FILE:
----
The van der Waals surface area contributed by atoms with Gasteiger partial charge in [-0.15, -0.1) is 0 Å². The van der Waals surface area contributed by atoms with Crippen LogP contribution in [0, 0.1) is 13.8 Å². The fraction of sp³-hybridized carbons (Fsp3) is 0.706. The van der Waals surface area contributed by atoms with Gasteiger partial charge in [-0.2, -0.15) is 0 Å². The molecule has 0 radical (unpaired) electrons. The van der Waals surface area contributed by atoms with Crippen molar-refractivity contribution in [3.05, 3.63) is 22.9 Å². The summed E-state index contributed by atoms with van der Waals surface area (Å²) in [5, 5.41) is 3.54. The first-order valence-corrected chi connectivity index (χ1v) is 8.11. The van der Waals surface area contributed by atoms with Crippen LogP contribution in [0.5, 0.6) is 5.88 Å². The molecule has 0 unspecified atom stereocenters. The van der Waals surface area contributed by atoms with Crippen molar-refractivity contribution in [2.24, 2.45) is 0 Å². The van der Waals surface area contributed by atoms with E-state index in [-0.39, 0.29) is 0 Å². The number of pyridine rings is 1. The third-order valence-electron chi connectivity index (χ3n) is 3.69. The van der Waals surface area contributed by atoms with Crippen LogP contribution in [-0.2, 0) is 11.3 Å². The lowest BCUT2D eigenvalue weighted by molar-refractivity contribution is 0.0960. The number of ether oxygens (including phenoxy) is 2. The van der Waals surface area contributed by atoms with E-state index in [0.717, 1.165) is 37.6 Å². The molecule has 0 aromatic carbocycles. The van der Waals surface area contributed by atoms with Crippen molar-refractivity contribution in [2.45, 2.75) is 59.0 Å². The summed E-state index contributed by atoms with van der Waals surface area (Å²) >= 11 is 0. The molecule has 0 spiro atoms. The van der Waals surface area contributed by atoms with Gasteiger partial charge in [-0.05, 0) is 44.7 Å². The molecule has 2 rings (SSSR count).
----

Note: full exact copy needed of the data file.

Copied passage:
The van der Waals surface area contributed by atoms with Gasteiger partial charge in [-0.15, -0.1) is 0 Å². The van der Waals surface area contributed by atoms with Crippen LogP contribution in [0, 0.1) is 13.8 Å². The fraction of sp³-hybridized carbons (Fsp3) is 0.706. The van der Waals surface area contributed by atoms with Gasteiger partial charge in [-0.2, -0.15) is 0 Å². The molecule has 0 radical (unpaired) electrons. The van der Waals surface area contributed by atoms with Crippen molar-refractivity contribution in [3.05, 3.63) is 22.9 Å². The summed E-state index contributed by atoms with van der Waals surface area (Å²) in [5, 5.41) is 3.54. The first-order valence-corrected chi connectivity index (χ1v) is 8.11. The van der Waals surface area contributed by atoms with Crippen LogP contribution in [0.5, 0.6) is 5.88 Å². The molecule has 0 unspecified atom stereocenters. The van der Waals surface area contributed by atoms with Crippen molar-refractivity contribution in [2.24, 2.45) is 0 Å². The van der Waals surface area contributed by atoms with E-state index in [-0.39, 0.29) is 0 Å². The number of pyridine rings is 1. The third-order valence-electron chi connectivity index (χ3n) is 3.69. The van der Waals surface area contributed by atoms with Crippen LogP contribution in [-0.2, 0) is 11.3 Å². The lowest BCUT2D eigenvalue weighted by molar-refractivity contribution is 0.0960. The number of ether oxygens (including phenoxy) is 2. The van der Waals surface area contributed by atoms with E-state index in [0.717, 1.165) is 37.6 Å². The molecule has 0 aromatic carbocycles. The van der Waals surface area contributed by atoms with Crippen molar-refractivity contribution in [2.45, 2.75) is 59.0 Å². The summed E-state index contributed by atoms with van der Waals surface area (Å²) >= 11 is 0. The molecule has 0 spiro atoms. The van der Waals surface area contributed by atoms with Gasteiger partial charge in [-0.05, 0) is 44.7 Å². The molecule has 2 rings (SSSR count).